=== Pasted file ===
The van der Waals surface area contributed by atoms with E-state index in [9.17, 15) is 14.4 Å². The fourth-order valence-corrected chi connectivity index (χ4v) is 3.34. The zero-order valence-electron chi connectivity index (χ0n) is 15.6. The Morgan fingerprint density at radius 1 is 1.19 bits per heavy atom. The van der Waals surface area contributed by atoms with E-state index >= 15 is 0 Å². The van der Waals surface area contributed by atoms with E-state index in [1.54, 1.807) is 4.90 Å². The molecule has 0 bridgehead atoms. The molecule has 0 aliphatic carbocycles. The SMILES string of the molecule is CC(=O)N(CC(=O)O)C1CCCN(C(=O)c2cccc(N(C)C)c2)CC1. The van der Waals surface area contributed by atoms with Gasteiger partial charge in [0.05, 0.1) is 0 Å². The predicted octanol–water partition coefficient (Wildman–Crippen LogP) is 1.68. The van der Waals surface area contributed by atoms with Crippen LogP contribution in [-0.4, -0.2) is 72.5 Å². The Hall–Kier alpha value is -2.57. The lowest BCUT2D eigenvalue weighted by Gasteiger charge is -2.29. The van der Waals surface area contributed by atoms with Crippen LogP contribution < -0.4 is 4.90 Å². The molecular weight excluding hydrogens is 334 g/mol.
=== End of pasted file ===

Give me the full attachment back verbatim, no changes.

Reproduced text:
The van der Waals surface area contributed by atoms with E-state index in [9.17, 15) is 14.4 Å². The fourth-order valence-corrected chi connectivity index (χ4v) is 3.34. The zero-order valence-electron chi connectivity index (χ0n) is 15.6. The Morgan fingerprint density at radius 1 is 1.19 bits per heavy atom. The van der Waals surface area contributed by atoms with E-state index >= 15 is 0 Å². The van der Waals surface area contributed by atoms with E-state index in [1.54, 1.807) is 4.90 Å². The molecule has 0 bridgehead atoms. The molecule has 0 aliphatic carbocycles. The SMILES string of the molecule is CC(=O)N(CC(=O)O)C1CCCN(C(=O)c2cccc(N(C)C)c2)CC1. The van der Waals surface area contributed by atoms with Gasteiger partial charge in [0.05, 0.1) is 0 Å². The predicted octanol–water partition coefficient (Wildman–Crippen LogP) is 1.68. The van der Waals surface area contributed by atoms with Crippen LogP contribution in [-0.4, -0.2) is 72.5 Å². The Hall–Kier alpha value is -2.57. The lowest BCUT2D eigenvalue weighted by Gasteiger charge is -2.29. The van der Waals surface area contributed by atoms with Crippen LogP contribution < -0.4 is 4.90 Å². The molecular weight excluding hydrogens is 334 g/mol.